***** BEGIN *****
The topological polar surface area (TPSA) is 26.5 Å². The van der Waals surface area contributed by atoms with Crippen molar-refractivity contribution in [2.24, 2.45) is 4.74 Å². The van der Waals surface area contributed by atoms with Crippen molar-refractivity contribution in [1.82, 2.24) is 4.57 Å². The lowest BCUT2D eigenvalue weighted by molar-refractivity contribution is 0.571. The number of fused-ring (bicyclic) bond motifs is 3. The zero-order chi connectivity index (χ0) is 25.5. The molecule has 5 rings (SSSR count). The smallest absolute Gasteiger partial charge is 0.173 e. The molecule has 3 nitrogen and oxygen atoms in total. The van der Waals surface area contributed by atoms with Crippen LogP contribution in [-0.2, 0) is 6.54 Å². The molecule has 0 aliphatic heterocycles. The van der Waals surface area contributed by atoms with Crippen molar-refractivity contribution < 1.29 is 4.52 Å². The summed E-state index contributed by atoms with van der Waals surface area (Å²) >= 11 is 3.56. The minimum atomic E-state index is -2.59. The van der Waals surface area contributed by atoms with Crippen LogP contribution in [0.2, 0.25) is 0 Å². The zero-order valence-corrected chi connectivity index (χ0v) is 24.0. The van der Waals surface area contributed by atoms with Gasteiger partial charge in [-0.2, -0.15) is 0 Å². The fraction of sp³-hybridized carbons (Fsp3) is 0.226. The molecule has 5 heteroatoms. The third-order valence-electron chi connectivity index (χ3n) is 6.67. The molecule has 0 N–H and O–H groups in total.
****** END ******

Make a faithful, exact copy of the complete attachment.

The topological polar surface area (TPSA) is 26.5 Å². The van der Waals surface area contributed by atoms with Crippen molar-refractivity contribution in [2.24, 2.45) is 4.74 Å². The van der Waals surface area contributed by atoms with Crippen molar-refractivity contribution in [1.82, 2.24) is 4.57 Å². The lowest BCUT2D eigenvalue weighted by molar-refractivity contribution is 0.571. The number of fused-ring (bicyclic) bond motifs is 3. The zero-order chi connectivity index (χ0) is 25.5. The molecule has 5 rings (SSSR count). The smallest absolute Gasteiger partial charge is 0.173 e. The molecule has 3 nitrogen and oxygen atoms in total. The van der Waals surface area contributed by atoms with Crippen LogP contribution in [-0.2, 0) is 6.54 Å². The molecule has 0 aliphatic heterocycles. The van der Waals surface area contributed by atoms with Crippen molar-refractivity contribution < 1.29 is 4.52 Å². The summed E-state index contributed by atoms with van der Waals surface area (Å²) >= 11 is 3.56. The minimum atomic E-state index is -2.59. The van der Waals surface area contributed by atoms with Crippen LogP contribution in [0.2, 0.25) is 0 Å². The zero-order valence-corrected chi connectivity index (χ0v) is 24.0. The van der Waals surface area contributed by atoms with Gasteiger partial charge in [-0.2, -0.15) is 0 Å². The fraction of sp³-hybridized carbons (Fsp3) is 0.226. The molecule has 5 heteroatoms. The third-order valence-electron chi connectivity index (χ3n) is 6.67. The molecule has 0 N–H and O–H groups in total.